Green good news shoots from Britain

RASHMEE ROSHAN LALL February 17, 2021


“If liberty means anything at all, it means the right to tell people what they do not want to hear”
– George Orwell

Two pieces of green good news from Britain. Only one is a direct result of Brexit.

On February 1, Britain decided to ban bottom trawling, the fishing technique that allows enormous nets to be dragged along the bottom of the sea, in a protected area of the North Sea.

This is to be welcomed and will allow, as Environment Secretary George Eustice said, the Dogger Bank area to be “a healthy, thriving and sustainable marine environment”. Dogger Bank is a protected zone under the European Union (EU) Habitats Directive and is shared by the UK, Denmark, Germany and the Netherlands.

Mr Eustice emphasised (as might be expected by a minister in Boris Johnson’s government) that this was all happening because “now that we have left the [EU] Common Fisheries Policy, we are able to deliver on our commitment to achieve a healthy, thriving and sustainable marine environment.”

In this case, it’s true. Had Britain still been part of the EU, it couldn’t have taken this action on Dogger Bank. The EU has resisted stricter rules against bottom trawling, which environmental groups say damage the seabed and biodiversity.

The second green development is that Britain’s first hydrogen-powered homes are to be built in Gateshead. They will be ready by April and as the country’s first dwellings with boilers and hobs that run on hydrogen rather than fossil fuel gas, they are expected to “showcase” Britain’s low-carbon future.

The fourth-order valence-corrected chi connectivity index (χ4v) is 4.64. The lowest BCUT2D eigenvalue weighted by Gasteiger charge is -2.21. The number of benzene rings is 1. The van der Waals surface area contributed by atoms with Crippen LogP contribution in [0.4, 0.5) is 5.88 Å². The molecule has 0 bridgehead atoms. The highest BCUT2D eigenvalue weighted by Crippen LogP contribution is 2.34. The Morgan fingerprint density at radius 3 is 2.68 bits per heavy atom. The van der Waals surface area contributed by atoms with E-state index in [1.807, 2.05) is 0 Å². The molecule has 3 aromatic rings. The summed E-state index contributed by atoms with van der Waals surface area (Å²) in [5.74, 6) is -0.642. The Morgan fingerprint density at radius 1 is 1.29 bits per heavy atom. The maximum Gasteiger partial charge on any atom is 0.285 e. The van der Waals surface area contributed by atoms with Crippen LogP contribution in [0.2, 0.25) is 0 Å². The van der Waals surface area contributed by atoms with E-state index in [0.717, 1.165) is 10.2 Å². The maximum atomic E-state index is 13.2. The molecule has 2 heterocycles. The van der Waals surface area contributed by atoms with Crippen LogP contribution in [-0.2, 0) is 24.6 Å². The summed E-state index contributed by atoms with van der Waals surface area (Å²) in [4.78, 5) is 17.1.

But will Britain’s future be truly low-carbon?

It could, if done right, if Prime Minister Boris Johnson puts the plans in place to live up to his zippy slogan “build back better”.

I’ve long thought that Britain should borrow an idea or two from Finland, which worked on a strategic and successful plan over a 30-year period to change the country’s health profile. As a 2005 Guardian special report put it, Finland went “from fat to fit”. How did it manage that?

Here’s how. “All forms of tobacco advertising were banned outright. Farmers were all but forced to produce low-fat milk or grow a new variety of oilseed rape bred just for the region that would make domestic vegetable oil widely available for the first time. Previously, farmers had been paid for meat and dairy on the basis of the product’s fat content. The changes recognised the flaw and linked payment instead to how much protein the produce contained. Villages held ‘quit and win’competitions for smokers, where those who didn’t spark up for a month won prizes. Entire towns were set against each other in cholesterol-cutting showdowns. ‘We would go in, measure everyone’s cholesterol, then go back two months later, ‘says Puska. The towns that cut cholesterol the most would win a collective prize. ‘We didn’t tell people how to cut cholesterol, they knew that. It wasn’t education they needed, it was motivation. They needed to do it for themselves’. ”

Community-based intervention was the biggest motivator with the Finnish government offering incentives for positive change.

What’s to stop Britain doing something like that, creating grant competitions to fund groups that have innovative and green proposals for projects and community engagement schemes?

As Dogger Bank and the ban on bottom trawling showed, there’s nothing to stop Britain from doing what it needs to rejuvenate itself.